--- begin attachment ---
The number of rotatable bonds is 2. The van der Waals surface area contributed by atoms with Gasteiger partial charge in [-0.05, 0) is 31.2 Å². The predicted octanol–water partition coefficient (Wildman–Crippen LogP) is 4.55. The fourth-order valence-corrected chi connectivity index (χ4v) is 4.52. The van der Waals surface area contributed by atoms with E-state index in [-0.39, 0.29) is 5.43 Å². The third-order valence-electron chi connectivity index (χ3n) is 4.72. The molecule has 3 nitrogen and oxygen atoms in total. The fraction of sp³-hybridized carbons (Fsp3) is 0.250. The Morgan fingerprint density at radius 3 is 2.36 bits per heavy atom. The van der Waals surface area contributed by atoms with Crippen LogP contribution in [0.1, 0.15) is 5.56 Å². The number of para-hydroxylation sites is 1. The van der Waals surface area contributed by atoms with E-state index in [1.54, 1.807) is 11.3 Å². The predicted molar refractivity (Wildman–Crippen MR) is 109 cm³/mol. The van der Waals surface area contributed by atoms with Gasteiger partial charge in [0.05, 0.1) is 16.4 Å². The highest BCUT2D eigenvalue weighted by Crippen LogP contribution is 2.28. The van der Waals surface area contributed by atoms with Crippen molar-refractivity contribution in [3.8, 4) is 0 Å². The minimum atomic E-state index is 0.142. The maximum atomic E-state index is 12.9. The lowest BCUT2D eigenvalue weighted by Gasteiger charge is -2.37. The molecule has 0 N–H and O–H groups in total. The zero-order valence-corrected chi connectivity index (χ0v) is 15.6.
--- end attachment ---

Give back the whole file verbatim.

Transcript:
The number of rotatable bonds is 2. The van der Waals surface area contributed by atoms with Gasteiger partial charge in [-0.05, 0) is 31.2 Å². The predicted octanol–water partition coefficient (Wildman–Crippen LogP) is 4.55. The fourth-order valence-corrected chi connectivity index (χ4v) is 4.52. The van der Waals surface area contributed by atoms with E-state index in [-0.39, 0.29) is 5.43 Å². The third-order valence-electron chi connectivity index (χ3n) is 4.72. The molecule has 3 nitrogen and oxygen atoms in total. The fraction of sp³-hybridized carbons (Fsp3) is 0.250. The Morgan fingerprint density at radius 3 is 2.36 bits per heavy atom. The van der Waals surface area contributed by atoms with Crippen LogP contribution in [0.1, 0.15) is 5.56 Å². The number of para-hydroxylation sites is 1. The van der Waals surface area contributed by atoms with E-state index in [1.54, 1.807) is 11.3 Å². The predicted molar refractivity (Wildman–Crippen MR) is 109 cm³/mol. The van der Waals surface area contributed by atoms with Gasteiger partial charge in [0.05, 0.1) is 16.4 Å². The highest BCUT2D eigenvalue weighted by Crippen LogP contribution is 2.28. The van der Waals surface area contributed by atoms with Crippen molar-refractivity contribution in [3.8, 4) is 0 Å². The minimum atomic E-state index is 0.142. The maximum atomic E-state index is 12.9. The lowest BCUT2D eigenvalue weighted by Gasteiger charge is -2.37. The molecule has 0 N–H and O–H groups in total. The zero-order valence-corrected chi connectivity index (χ0v) is 15.6.